formervoater2: There are two things that make it dangerous.
First, if it takes the right path through your body it overpowers the proper signals from your nervous system causing heart to stop beating or beat too rapidly and weakly to effectively pump any blood. It can also mess up the signaling in your brain, rendering you brain dead.
Second, if you have a power source able to supply high current and you connect something with some, but not very much, resistance across it a lot of power will go into it and it will heat up really fast and possibly explode. Short circuits are typically what causes this.
yJIuTo4Ka: Not claiming this is full answer, but every energy transfer has it energy losses (like frictional losses with every object movements).
In this case losses come as heating. Just whole your body heats, as energy/electricity comes through you. That’s why you are literally will be burn to death in worst cases (your brain will be fried). In common cases youll just have burns and singes. And in rare cases only some of you neurons will be burn, so you could achieve only a partial paralysis.
Apparently, this heat losses is a reason why an electricity burns treats almost as common ones. Something like this, sry for englando.
zeidrich: A couple of things.
First your nerves make you do things like contract muscles. The signals get passed through the movement of ions that creates an electrical potential (voltage) that causes a reaction to do something like constrict the muscle. If you create that voltage in another way than moving those ions naturally, your muscle still contracts. This causes bad things to happen like injury from your muscles contracting, or contracting and relaxing quickly in the case of AC. You can end up sending yourself flying, or causing other damage. Your heart is also a muscle so it can disrupt your heart by screwing up its rhythm by forcing it to contract and relax 60 times a second.
The next part of it is that as current passes through something with high resistance it creates heat. This can cause burns, burns are generally bad, but electricity can burn you inside.
But that’s basically it, it interferes with signals traveling across our neurons, this on its own is temporary, but the physical response, like our muscles all contracting and throwing us backwards can be damaging, or our heart going into fibrillation, can be very dangerous or life threatening. Then, it causes burns as it travels through your body to ground, these burns can be internal, and a lot of things internally handle being burnt a lot worse than your skin can handle it.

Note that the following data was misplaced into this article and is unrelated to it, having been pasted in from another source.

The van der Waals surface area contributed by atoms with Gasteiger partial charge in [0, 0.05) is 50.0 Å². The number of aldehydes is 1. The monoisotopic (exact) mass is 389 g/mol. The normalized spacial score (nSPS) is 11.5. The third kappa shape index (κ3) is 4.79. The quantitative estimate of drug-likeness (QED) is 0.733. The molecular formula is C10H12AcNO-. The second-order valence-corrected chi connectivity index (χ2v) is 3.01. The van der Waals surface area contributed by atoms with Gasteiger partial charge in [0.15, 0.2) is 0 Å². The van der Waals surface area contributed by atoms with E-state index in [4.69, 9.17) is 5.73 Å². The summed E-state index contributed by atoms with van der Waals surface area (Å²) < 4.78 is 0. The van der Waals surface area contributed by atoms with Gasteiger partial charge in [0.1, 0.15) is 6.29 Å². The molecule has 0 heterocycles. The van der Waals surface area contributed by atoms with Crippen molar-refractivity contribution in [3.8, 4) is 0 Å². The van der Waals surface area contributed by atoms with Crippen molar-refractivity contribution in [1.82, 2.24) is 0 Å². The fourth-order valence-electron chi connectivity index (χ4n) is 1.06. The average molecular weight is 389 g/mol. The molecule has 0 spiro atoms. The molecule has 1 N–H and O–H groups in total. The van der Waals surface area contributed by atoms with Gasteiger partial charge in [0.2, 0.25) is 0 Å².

High voltage AC is dangerous because it will make you go flying and make your heart go into fibrillation, and you can get burned. High voltage DC is dangerous because it will cause you to grip tighter on to whatever you grabbed on to to, and you will be unable to let go while you cook, and it can stop your heart.
These aren’t the only things that they do, but it’s the gist of it. You don’t want voltages higher than a few mV at most generated by external electricity or it will cause your neurons to fire inappropriately. You don’t want enough current to go through your body that your resistance adds enough energy to start reactions that shouldn’t be happening, like proteins reacting and denaturing.
“Electricity” isn’t dangerous. The problem is it’s required for our bodies to function. But because our bodies rely on electrical potentials to be a certain way, having that potential change because of something outside of our body makes that not work. Otherwise it’s not electricity that’s damaging us, it’s heat caused by that electricity. The wrong kind of electricity at the wrong place is dangerous.
But that’s like saying what is it about gasoline that makes it so dangerous to a car? It’s not dangerous to a car, it’s necessary for a car to function. But if you go to a gas tank, and fill every crevasse your car with gasoline, that’s not good. Not because the gas is specifically dangerous to cars, but because while the car needs gas, it needs to have areas without gas, it needs gasoline vapors to ignite, not liquid gas in the engine, it can’t wash the windows with gasoline instead of wiper fluid, it can’t vent exhaust when that’s filled with gasoline, and a spark from the battery or spark plug can cause the whole car to burst into flames.
Like gasoline, electricity can cause burns/heat to pretty much anything. Like the engine in a car needs to have a particular ratio of gasoline to not-gasoline to work properly, the human body needs a particular combination of high and low electrical potentials to be in a working state.
If you stick your fork in an electrical socket, that’s pretty much like going to the gas station and pouring the gas all over your car. Neither are a good idea, but it doesn’t mean gasoline is particularly dangerous to cars.